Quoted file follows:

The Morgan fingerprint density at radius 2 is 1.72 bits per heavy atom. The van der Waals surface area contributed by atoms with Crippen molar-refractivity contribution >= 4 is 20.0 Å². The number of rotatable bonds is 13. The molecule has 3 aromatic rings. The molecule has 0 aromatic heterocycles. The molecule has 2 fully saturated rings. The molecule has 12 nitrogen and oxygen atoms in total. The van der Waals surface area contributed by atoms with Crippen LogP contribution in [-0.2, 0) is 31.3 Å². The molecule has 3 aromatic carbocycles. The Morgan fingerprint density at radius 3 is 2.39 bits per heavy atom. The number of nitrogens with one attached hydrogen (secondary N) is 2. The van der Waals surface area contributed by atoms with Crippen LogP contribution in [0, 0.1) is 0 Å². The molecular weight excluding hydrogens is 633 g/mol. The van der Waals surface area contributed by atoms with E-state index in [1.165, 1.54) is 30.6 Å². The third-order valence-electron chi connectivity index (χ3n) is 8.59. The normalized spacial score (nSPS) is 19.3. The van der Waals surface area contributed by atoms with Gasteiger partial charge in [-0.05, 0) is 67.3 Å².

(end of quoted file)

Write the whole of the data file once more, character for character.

The Morgan fingerprint density at radius 2 is 1.72 bits per heavy atom. The van der Waals surface area contributed by atoms with Crippen molar-refractivity contribution >= 4 is 20.0 Å². The number of rotatable bonds is 13. The molecule has 3 aromatic rings. The molecule has 0 aromatic heterocycles. The molecule has 2 fully saturated rings. The molecule has 12 nitrogen and oxygen atoms in total. The van der Waals surface area contributed by atoms with Crippen LogP contribution in [-0.2, 0) is 31.3 Å². The molecule has 3 aromatic carbocycles. The Morgan fingerprint density at radius 3 is 2.39 bits per heavy atom. The number of nitrogens with one attached hydrogen (secondary N) is 2. The van der Waals surface area contributed by atoms with Crippen LogP contribution in [0, 0.1) is 0 Å². The molecular weight excluding hydrogens is 633 g/mol. The van der Waals surface area contributed by atoms with E-state index in [1.165, 1.54) is 30.6 Å². The third-order valence-electron chi connectivity index (χ3n) is 8.59. The normalized spacial score (nSPS) is 19.3. The van der Waals surface area contributed by atoms with Gasteiger partial charge in [-0.05, 0) is 67.3 Å².